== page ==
Olympians are not immune to osteoarthritis
Even Olympic athletes can end up in a position of having to buy Hyalgan or buy Euflexxa to treat chronic joint pain.
As much as they can entertain and inspire us with their physical feats, even Olympic athletes can end up in a position of having to buy Hyalgan or buy Euflexxa to treat their chronic joint pain.
A Washington Times columnist recently penned an article noting the small, yet significant history of arthritic American Olympians. Specifically, the writer pointed to 1976 USA figure skating gold medalist and former daughter-in-law of Dean Martin, Dorothy Hamill. The former Ice Capades star still frolics on ice despite the arthritis affecting her hips, neck and knee. Next, the Washington Times writer makes due mention of arthritic cyclist Kristin Armstrong, who won an Olympic gold medal for individual time trial cycling seven years after she was diagnosed with this condition.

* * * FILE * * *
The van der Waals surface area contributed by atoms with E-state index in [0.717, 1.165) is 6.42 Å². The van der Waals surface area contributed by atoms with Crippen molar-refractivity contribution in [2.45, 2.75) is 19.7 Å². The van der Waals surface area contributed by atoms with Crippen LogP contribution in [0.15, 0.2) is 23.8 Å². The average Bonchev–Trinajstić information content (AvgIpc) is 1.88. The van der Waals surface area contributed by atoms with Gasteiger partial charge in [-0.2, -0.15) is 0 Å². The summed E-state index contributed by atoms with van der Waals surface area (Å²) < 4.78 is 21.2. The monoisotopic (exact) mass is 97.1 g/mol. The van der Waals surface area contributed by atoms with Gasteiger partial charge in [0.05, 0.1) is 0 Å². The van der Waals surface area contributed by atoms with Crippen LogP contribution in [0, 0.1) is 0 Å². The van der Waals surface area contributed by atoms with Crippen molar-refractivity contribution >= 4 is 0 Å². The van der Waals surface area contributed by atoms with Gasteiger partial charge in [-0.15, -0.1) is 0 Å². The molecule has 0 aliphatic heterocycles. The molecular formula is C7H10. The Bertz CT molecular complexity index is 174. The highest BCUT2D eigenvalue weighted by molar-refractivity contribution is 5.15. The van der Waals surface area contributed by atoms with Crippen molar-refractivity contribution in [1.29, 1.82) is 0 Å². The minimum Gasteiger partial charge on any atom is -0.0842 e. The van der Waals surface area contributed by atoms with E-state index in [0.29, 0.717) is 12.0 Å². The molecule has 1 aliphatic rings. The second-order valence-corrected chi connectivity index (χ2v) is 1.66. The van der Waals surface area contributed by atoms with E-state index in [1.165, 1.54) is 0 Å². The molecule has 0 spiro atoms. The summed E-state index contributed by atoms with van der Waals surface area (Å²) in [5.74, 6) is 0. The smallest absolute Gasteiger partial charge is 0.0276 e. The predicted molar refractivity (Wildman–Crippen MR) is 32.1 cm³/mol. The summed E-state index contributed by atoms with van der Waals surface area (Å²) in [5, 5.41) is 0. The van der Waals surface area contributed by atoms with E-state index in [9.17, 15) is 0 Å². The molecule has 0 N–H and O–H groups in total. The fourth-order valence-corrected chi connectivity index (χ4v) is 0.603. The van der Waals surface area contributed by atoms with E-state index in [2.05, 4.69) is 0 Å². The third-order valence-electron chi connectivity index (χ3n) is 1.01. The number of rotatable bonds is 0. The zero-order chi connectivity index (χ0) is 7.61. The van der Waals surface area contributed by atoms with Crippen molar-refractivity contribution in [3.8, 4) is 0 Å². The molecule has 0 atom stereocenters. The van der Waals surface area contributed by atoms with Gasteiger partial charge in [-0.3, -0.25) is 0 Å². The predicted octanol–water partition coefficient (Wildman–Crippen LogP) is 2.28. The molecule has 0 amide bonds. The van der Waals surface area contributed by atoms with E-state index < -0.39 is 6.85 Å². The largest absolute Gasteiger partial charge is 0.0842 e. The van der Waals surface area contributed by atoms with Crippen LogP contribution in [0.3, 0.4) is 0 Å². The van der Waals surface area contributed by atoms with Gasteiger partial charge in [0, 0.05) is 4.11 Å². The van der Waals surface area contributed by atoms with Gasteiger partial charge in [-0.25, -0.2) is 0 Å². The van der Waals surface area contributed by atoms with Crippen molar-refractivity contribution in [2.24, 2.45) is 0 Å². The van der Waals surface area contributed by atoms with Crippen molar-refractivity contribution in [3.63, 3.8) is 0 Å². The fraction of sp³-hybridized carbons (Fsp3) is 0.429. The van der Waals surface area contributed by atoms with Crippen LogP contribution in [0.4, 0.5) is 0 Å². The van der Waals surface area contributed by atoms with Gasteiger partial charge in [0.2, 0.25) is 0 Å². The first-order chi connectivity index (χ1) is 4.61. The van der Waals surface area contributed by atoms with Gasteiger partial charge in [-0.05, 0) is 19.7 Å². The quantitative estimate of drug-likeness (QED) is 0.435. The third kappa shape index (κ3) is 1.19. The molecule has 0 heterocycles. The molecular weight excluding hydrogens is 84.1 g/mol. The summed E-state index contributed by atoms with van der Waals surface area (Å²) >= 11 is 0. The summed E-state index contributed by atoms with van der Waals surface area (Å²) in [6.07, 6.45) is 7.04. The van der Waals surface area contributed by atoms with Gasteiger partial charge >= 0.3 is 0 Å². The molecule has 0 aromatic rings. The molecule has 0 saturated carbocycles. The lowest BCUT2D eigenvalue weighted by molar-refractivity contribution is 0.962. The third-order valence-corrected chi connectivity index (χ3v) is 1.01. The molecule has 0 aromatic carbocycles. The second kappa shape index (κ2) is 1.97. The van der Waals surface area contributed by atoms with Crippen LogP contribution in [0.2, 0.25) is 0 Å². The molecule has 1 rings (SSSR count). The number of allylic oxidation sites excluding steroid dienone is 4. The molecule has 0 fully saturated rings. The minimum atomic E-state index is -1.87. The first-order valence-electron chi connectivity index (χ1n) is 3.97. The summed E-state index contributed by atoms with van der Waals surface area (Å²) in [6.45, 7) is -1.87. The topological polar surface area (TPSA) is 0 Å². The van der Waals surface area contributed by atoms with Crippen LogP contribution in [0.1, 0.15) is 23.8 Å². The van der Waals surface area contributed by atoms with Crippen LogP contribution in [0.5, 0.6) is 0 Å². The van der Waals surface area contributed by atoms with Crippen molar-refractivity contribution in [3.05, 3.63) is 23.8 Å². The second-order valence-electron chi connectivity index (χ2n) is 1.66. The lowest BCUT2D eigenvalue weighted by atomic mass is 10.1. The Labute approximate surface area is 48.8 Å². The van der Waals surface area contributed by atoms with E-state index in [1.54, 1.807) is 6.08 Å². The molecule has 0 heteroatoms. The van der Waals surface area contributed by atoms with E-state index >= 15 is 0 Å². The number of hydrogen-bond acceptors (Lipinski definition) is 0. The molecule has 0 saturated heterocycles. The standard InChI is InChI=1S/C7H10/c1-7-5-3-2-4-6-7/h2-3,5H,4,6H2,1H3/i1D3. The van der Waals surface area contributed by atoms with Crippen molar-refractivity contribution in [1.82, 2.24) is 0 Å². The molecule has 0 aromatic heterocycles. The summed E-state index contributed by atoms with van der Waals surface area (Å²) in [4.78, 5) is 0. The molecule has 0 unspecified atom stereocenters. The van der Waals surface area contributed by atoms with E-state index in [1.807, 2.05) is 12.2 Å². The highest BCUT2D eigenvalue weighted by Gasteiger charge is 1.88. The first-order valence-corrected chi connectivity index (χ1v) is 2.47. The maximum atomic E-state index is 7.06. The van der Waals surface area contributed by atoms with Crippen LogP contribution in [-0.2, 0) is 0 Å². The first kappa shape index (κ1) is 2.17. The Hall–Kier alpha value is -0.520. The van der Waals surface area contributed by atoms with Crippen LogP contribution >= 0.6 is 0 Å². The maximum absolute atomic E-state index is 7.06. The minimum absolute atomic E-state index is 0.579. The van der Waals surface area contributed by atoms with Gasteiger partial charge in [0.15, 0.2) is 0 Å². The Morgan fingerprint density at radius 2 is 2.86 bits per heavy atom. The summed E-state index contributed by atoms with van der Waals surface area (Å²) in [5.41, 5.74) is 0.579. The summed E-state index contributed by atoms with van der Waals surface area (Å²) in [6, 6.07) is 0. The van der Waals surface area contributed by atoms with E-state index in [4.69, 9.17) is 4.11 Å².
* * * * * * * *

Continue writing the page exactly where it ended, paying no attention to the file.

The Centers for Disease Control and Prevention says that the cause of osteoarthritis is unknown, but its onset appears to be linked to "mechanical and molecular events" in joints. The condition is also known as degenerative joint disease, affects women more commonly than men, and according to the Washington Times columnist, construction workers, typists and athletes are particularly at risk.